The schism’s outcomes held profound consequences for Baptist individuals and communities. Anatomy of Schism is an illuminating ethnographic and qualitative study sure to be indispensable to scholars of theology, history, and women’s studies alike.


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At Ease in Zion
Social History of Southern Baptists, 1865-1900
Rufus B. Spain
University of Alabama Press, 2003
Analyzes the Southern Baptist denomination’s influence on southern culture during the 19th century
First published in 1967, Rufus Spain’s thorough investigation into Southern Baptist attitudes set the stage for research on religion in the American South. In At Ease in Zion, Spain questions the titular “ease” with society that Southern Baptists seemed to maintain following the Civil War. His analysis of denominational newspapers, as well as reports from the Southern Baptist Convention and state conventions, paint a compelling picture of the subjects’ complacency with their social existence, even as they criticized personal and recreational ethics.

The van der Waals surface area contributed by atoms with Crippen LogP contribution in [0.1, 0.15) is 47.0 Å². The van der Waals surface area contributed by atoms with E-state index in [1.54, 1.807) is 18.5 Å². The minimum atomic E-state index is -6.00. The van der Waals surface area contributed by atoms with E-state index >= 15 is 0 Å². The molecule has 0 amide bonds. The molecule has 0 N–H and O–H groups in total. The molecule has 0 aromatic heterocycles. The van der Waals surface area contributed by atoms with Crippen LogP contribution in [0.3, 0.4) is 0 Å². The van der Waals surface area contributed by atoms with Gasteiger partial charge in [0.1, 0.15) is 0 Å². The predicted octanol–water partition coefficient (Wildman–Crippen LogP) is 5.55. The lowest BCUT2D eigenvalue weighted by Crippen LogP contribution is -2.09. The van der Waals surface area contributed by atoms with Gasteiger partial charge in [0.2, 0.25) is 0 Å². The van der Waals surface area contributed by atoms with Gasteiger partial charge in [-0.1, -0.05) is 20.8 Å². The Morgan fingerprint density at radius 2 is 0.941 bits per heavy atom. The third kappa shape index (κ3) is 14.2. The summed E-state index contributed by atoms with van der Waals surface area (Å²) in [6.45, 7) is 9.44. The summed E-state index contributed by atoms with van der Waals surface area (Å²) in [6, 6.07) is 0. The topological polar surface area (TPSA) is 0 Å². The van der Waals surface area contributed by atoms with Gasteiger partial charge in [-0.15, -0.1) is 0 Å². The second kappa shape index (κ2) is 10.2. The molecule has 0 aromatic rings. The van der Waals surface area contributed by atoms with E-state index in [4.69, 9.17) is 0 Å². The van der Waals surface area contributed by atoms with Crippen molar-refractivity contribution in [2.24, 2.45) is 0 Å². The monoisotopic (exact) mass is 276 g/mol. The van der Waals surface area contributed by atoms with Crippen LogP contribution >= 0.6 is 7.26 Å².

While the South faced significant social, economic, and political changes after the Civil War, religion remained the primary moral influence. As the Southern Baptist denomination made up a significant majority of the population at that time, its leaders and attitudes had a clear and undeniable impact on social norms. Rufus Spain was one of the first writers to actively demonstrate the relationship between Southern religion and Southern society, and his work displays meticulous attention to the ways in which we are affected by complacency. He asserts that Southern Baptists viewed the American South as a version of God’s ideal society; any issues they wished to address were caused by individuals (such as those who did not conform to societal norms) or external attitudes (such as those in differing religions or regions).